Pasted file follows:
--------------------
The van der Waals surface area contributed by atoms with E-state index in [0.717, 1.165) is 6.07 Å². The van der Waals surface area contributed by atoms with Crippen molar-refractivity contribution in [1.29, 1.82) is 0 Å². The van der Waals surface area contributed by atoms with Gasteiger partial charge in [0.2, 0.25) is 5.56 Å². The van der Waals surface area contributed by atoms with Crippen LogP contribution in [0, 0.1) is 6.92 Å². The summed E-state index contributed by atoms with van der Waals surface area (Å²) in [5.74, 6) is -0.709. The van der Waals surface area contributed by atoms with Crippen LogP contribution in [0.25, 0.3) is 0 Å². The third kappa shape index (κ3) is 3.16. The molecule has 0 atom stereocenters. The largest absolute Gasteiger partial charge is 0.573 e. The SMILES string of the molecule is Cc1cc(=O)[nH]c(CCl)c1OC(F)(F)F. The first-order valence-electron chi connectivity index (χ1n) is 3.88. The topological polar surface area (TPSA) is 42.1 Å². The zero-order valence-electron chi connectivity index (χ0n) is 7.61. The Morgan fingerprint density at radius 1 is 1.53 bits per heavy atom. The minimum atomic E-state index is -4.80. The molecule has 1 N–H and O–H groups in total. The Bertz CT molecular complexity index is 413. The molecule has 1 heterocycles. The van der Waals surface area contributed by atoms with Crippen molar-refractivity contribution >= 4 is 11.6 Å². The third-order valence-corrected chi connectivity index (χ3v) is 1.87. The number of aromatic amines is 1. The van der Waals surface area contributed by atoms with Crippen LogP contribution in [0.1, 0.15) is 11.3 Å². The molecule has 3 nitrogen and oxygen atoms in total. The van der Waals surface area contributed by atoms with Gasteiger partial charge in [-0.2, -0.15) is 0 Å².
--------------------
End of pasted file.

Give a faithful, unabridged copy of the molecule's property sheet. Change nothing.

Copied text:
The van der Waals surface area contributed by atoms with E-state index in [0.717, 1.165) is 6.07 Å². The van der Waals surface area contributed by atoms with Crippen molar-refractivity contribution in [1.29, 1.82) is 0 Å². The van der Waals surface area contributed by atoms with Gasteiger partial charge in [0.2, 0.25) is 5.56 Å². The van der Waals surface area contributed by atoms with Crippen LogP contribution in [0, 0.1) is 6.92 Å². The summed E-state index contributed by atoms with van der Waals surface area (Å²) in [5.74, 6) is -0.709. The van der Waals surface area contributed by atoms with Crippen LogP contribution in [0.25, 0.3) is 0 Å². The third kappa shape index (κ3) is 3.16. The molecule has 0 atom stereocenters. The largest absolute Gasteiger partial charge is 0.573 e. The SMILES string of the molecule is Cc1cc(=O)[nH]c(CCl)c1OC(F)(F)F. The first-order valence-electron chi connectivity index (χ1n) is 3.88. The topological polar surface area (TPSA) is 42.1 Å². The zero-order valence-electron chi connectivity index (χ0n) is 7.61. The Morgan fingerprint density at radius 1 is 1.53 bits per heavy atom. The minimum atomic E-state index is -4.80. The molecule has 1 N–H and O–H groups in total. The Bertz CT molecular complexity index is 413. The molecule has 1 heterocycles. The van der Waals surface area contributed by atoms with Crippen molar-refractivity contribution >= 4 is 11.6 Å². The third-order valence-corrected chi connectivity index (χ3v) is 1.87. The number of aromatic amines is 1. The van der Waals surface area contributed by atoms with Crippen LogP contribution in [0.1, 0.15) is 11.3 Å². The molecule has 3 nitrogen and oxygen atoms in total. The van der Waals surface area contributed by atoms with Gasteiger partial charge in [-0.2, -0.15) is 0 Å².